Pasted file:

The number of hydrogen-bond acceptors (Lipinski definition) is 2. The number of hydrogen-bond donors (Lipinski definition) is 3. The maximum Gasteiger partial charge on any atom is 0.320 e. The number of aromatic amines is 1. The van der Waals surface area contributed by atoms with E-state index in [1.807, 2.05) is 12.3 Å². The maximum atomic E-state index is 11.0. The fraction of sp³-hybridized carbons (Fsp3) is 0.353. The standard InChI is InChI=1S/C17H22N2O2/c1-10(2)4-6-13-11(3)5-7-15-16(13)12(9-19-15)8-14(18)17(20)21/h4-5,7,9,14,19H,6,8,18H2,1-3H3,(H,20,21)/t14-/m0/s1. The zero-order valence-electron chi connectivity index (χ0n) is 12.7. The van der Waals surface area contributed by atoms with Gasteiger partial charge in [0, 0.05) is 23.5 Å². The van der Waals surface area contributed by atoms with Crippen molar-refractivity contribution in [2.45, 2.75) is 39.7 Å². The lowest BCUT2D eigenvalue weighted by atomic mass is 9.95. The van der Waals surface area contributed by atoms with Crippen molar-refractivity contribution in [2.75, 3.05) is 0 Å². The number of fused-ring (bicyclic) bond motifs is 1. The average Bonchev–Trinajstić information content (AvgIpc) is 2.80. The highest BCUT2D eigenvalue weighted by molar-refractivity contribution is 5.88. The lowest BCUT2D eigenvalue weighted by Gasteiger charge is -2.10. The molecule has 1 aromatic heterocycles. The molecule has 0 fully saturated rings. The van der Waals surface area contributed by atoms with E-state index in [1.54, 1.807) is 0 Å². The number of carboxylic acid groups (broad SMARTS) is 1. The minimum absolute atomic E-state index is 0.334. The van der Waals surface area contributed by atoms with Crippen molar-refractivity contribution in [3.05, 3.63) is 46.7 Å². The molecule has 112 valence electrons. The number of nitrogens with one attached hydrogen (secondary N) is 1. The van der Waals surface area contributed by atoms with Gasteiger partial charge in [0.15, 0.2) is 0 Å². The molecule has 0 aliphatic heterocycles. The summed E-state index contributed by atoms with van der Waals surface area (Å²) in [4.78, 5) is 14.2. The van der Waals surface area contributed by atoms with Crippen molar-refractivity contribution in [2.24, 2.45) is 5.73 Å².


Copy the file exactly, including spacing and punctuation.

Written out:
The number of hydrogen-bond acceptors (Lipinski definition) is 2. The number of hydrogen-bond donors (Lipinski definition) is 3. The maximum Gasteiger partial charge on any atom is 0.320 e. The number of aromatic amines is 1. The van der Waals surface area contributed by atoms with E-state index in [1.807, 2.05) is 12.3 Å². The maximum atomic E-state index is 11.0. The fraction of sp³-hybridized carbons (Fsp3) is 0.353. The standard InChI is InChI=1S/C17H22N2O2/c1-10(2)4-6-13-11(3)5-7-15-16(13)12(9-19-15)8-14(18)17(20)21/h4-5,7,9,14,19H,6,8,18H2,1-3H3,(H,20,21)/t14-/m0/s1. The zero-order valence-electron chi connectivity index (χ0n) is 12.7. The van der Waals surface area contributed by atoms with Gasteiger partial charge in [0, 0.05) is 23.5 Å². The van der Waals surface area contributed by atoms with Crippen molar-refractivity contribution in [2.45, 2.75) is 39.7 Å². The lowest BCUT2D eigenvalue weighted by atomic mass is 9.95. The van der Waals surface area contributed by atoms with Crippen molar-refractivity contribution in [2.75, 3.05) is 0 Å². The number of fused-ring (bicyclic) bond motifs is 1. The average Bonchev–Trinajstić information content (AvgIpc) is 2.80. The highest BCUT2D eigenvalue weighted by molar-refractivity contribution is 5.88. The lowest BCUT2D eigenvalue weighted by Gasteiger charge is -2.10. The molecule has 1 aromatic heterocycles. The molecule has 0 fully saturated rings. The van der Waals surface area contributed by atoms with E-state index in [1.54, 1.807) is 0 Å². The number of carboxylic acid groups (broad SMARTS) is 1. The minimum absolute atomic E-state index is 0.334. The van der Waals surface area contributed by atoms with Crippen molar-refractivity contribution in [3.05, 3.63) is 46.7 Å². The molecule has 112 valence electrons. The number of nitrogens with one attached hydrogen (secondary N) is 1. The van der Waals surface area contributed by atoms with Gasteiger partial charge in [0.15, 0.2) is 0 Å². The molecule has 0 aliphatic heterocycles. The summed E-state index contributed by atoms with van der Waals surface area (Å²) in [4.78, 5) is 14.2. The van der Waals surface area contributed by atoms with Crippen molar-refractivity contribution in [2.24, 2.45) is 5.73 Å².